Our study further emphasizes the importance of identifying risk factors that accurately predict cesarean delivery after induction. This information can be discussed with patients and families to facilitate informed discussions about delivery. Prediction models that use clinical risk factors can add to this important discussion for patients who are at risk of maternal and neonatal morbidity in the setting of a nonscheduled cesarean delivery. Rossi et al created a predictive model for cesarean delivery after analyzing risk factors in a population-based cohort study. The risk factors identified in the cohort included maternal weight, height and age, parity, gestational weight gain, prior vaginal or cesarean delivery and presence or absence of diabetes or hypertension. These factors were then used to assess risk of cesarean delivery. The study was a population-based cohort of women with a BMI of 30 or higher and included women who underwent induction of labor between 37 and 44 weeks of gestation. The overall cesarean delivery rate of women undergoing induction was 24.9%, with a rate of 31.1% in women with a BMI of 40 or higher.10 Although our study demonstrates similar risk factors, only women with class III obesity were included. Additionally, our study was able to include starting cervical examination and modified Bishop score, which were included in our analysis.
The clinical characteristics found to be most predictive of cesarean delivery in our study of women with class III obesity are similar to those identified in a recent study by Levine et al.8 In this study, a calculator reports the predicted probability of cesarean delivery based on risk factors in both normal, overweight and obese women. However, only 18.5% of the total cohort had a BMI of 40 or higher (n=91). Our group was able to further analyze this model in a large sample of women with class III obesity. After amending our cohort to include variables used in the original study, we were able to demonstrate that the cesarean delivery risk calculator accurately predicted the risk of cesarean delivery in women with class III obesity who were undergoing induction of labor to the same degree as was seen in the initial study. Although the risk calculator should not be used in isolation, it can be included in clinical discussions when counseling a woman about expectations at the time of induction. It is also important to note that there is no set value above which cesarean delivery without a trial of labor can be recommended. Further studies are needed to determine whether such a cutoff exists where morbidity associated with nonscheduled cesarean delivery is so great that an outright cesarean delivery would be preferable. The calculator can be found at http://www.uphs.upenn.edu/labor-induction-calculator/.8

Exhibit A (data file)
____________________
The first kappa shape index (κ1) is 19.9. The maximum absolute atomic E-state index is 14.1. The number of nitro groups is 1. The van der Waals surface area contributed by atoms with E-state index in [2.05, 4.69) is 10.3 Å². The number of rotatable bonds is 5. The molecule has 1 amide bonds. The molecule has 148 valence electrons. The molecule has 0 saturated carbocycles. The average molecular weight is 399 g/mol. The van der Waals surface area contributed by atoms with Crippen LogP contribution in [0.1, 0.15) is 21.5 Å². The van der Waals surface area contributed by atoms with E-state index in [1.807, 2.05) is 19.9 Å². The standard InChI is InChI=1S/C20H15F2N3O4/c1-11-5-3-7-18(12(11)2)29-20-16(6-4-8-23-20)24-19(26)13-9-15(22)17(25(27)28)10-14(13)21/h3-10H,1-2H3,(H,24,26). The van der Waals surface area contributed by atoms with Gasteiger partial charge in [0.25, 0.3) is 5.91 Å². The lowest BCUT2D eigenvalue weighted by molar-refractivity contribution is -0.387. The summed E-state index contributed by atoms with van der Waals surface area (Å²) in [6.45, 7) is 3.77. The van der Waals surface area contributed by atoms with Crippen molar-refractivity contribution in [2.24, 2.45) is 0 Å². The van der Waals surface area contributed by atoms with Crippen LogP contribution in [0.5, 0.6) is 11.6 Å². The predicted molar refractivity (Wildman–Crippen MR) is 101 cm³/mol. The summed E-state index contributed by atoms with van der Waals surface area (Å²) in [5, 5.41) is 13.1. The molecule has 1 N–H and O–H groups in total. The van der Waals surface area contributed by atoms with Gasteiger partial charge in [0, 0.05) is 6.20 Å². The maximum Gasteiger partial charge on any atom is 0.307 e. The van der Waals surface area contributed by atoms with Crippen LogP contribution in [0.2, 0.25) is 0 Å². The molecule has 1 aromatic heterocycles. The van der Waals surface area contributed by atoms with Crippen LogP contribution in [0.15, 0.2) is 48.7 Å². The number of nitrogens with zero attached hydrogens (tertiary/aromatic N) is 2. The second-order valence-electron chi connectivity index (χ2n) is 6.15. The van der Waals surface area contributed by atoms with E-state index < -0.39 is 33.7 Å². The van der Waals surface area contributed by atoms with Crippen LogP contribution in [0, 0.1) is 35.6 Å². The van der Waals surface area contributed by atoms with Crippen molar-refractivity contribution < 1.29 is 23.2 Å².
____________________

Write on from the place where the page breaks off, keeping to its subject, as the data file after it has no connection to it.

The strengths of our study include a large number of women with class III obesity. This study included women from two teaching hospitals, in an urban area which increases generalizability. Individual chart review was performed and, therefore, abstraction did not rely on ICD coding. In contrast to the majority of studies, our findings were strengthened by only evaluating women with class III obesity in addition to using a strict definition for labor induction confirmed by individual chart review as evidenced by more than 90% of women in the cohort receiving Pitocin.15,16 Our findings provide additional data specifically for use when counseling women with class III obesity at the time of induction. Additionally, we were able to apply a user-friendly calculator for clinical use in this large subgroup of women with class III obesity who underwent induction of labor. Although an understudied population, our cohort included more than 75% non-Hispanic black women which does not necessarily translate to other ethnic subgroups. Limitations include the retrospective nature of our data. Additionally, height was a self-reported variable and was not directly measured. These factors carry the potential for self-reporting and misclassification bias. Misclassification bias could be seen in labeling of a patient as an “induction” when the patient may have actually been in early labor. This may result in an overestimation of vaginal deliveries after a presumed induction of labor, thereby leading us to report a lower cesarean delivery rate than the true rate in women with BMI of 40 or higher who were undergoing induction of labor. However, our stringent criteria for induction made the inclusion of women included in early labor unlikely. Further, our data are not able to account for provider practice variation that may occur when managing induction of labor in obese women. At the current time, further studies are needed to provide better counseling on the safest delivery mode in women with class III obesity.